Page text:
Monday, March 23, 2015

A Year Ago, an Ebola Outbreak Was Declared: It Could Be ‘Gone by the Summer’ UN Says
By Abby Ohlheiser
Washington Post
March 23 at 8:55 AM

On March 23, 2014, the World Health Organization announced publicly that there was an Ebola outbreak in Guinea. There were 49 cases and 29 deaths from the disease then. Now, more than 10,000 people have died of Ebola in West Africa. Although the disease’s spread exploded and then slowed over the course of that year – and its grasp on western attention has waxed and waned – it is clear that the virus is not done with West Africa.

But Ismail Ould Cheikh Ahmed, the head of the United Nations’ Ebola mission, believes the end of the outbreak there could be coming by the end of August. He told the BBC the UN’s initial efforts to fight the outbreak were slowed by a combination of a “lack of knowledge,” and “arrogance,” but that the international organization had “learn[ed] lessons” from that.

“We have been running away from giving any specific date, but I am pretty sure myself that it will be gone by the summer,” he added.

The estimate follows a disappointing development out of Liberia. The country had no Ebola cases from March 5 – when it discharged its last active case - until Friday, when officials diagnosed a new patient with the disease. The World Health Organization requires 42 days without Ebola – or twice the incubation period for the virus – before declaring that a country is free of it. Officials still aren’t sure how the patient contracted Ebola.

Still, the fact that Liberia came that close to being Ebola-free demonstrates some limited success in sustained efforts to fight the disease. At the heart of the epidemic, more than 4,200 people died of Ebola there.

Although several countries had cases of Ebola stemming from this epidemic, Liberia, Guinea, and Sierra Leone bore the worst of it. In Sierra Leone, President Ernest Bai Koroma recently announced that he planned to try to slow transmission there with a series of national lockdowns in late March and into April. Lockdowns, tried once before by the country, are controversial: while the government has said they’re necessary to help stop the spread of the disease, some groups like Doctors Without Borders say that their effectiveness is questionable.

Many international aid organizations, including those like the UN that have been involved in the fight against the epidemic, have criticized early delays in fighting against the disease’s spread. Although it was officially declared a year ago, the first fatality of this outbreak probably occurred in December 2013, the WHO wrote in a January assessment.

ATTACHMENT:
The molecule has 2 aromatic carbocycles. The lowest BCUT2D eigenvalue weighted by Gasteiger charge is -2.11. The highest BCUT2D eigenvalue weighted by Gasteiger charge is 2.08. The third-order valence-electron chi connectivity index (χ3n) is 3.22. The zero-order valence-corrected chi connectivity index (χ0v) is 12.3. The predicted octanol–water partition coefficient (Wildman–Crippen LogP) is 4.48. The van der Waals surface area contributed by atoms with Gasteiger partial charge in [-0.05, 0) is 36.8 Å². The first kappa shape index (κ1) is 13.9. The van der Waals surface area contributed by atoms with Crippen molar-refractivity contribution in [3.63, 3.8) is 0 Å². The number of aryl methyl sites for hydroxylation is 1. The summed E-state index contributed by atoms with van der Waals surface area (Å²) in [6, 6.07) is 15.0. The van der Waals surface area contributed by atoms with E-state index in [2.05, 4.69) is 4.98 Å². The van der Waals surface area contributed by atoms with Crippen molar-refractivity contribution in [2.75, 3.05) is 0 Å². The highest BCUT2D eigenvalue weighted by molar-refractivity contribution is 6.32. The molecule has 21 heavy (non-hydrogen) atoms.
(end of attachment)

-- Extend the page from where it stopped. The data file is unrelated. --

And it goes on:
Doctors Without Borders also released a critical report on response to the Ebola crisis to mark a year since the outbreak declaration. “The world at first ignored the calls for help and then belatedly decided to act” to fight Ebola in West Africa, the report reads. “Meanwhile, months were wasted and lives were lost.”

“Today, describing the epidemic as ‘unprecedented’ is stating the obvious, though for months [Doctors Without Borders] felt alone in this analysis,” the group says of its early time on the ground in West Africa. Among other international health groups, the report singles out the WHO, writing that “the WHO should have recognised much earlier that this out- break required more hands-on deployment.”

The report also accuses the governments of Sierra Leone and Guinea of being “initially very reluctant to recognise the severity of the outbreak,” which had the effect of obstructing some early efforts to fight the outbreak. However, that initial reluctance is “far from unusual in outbreaks of Ebola – or indeed other dangerous infectious diseases,” The report says. “There is often little appetite to immediately sound the alarm for fear of causing public panic.”

As the aid group notes, it can be politically difficult for a government to respond to an unprecedented outbreak. In Liberia, where Doctors Without Borders believes the government responded with more transparency, the government’s early handling of the outbreak was widely criticized by Liberians as “scaremongering,” and “a ploy to raise international assistance.”

Abby Ohlheiser is a general assignment reporter for The Washington Post.

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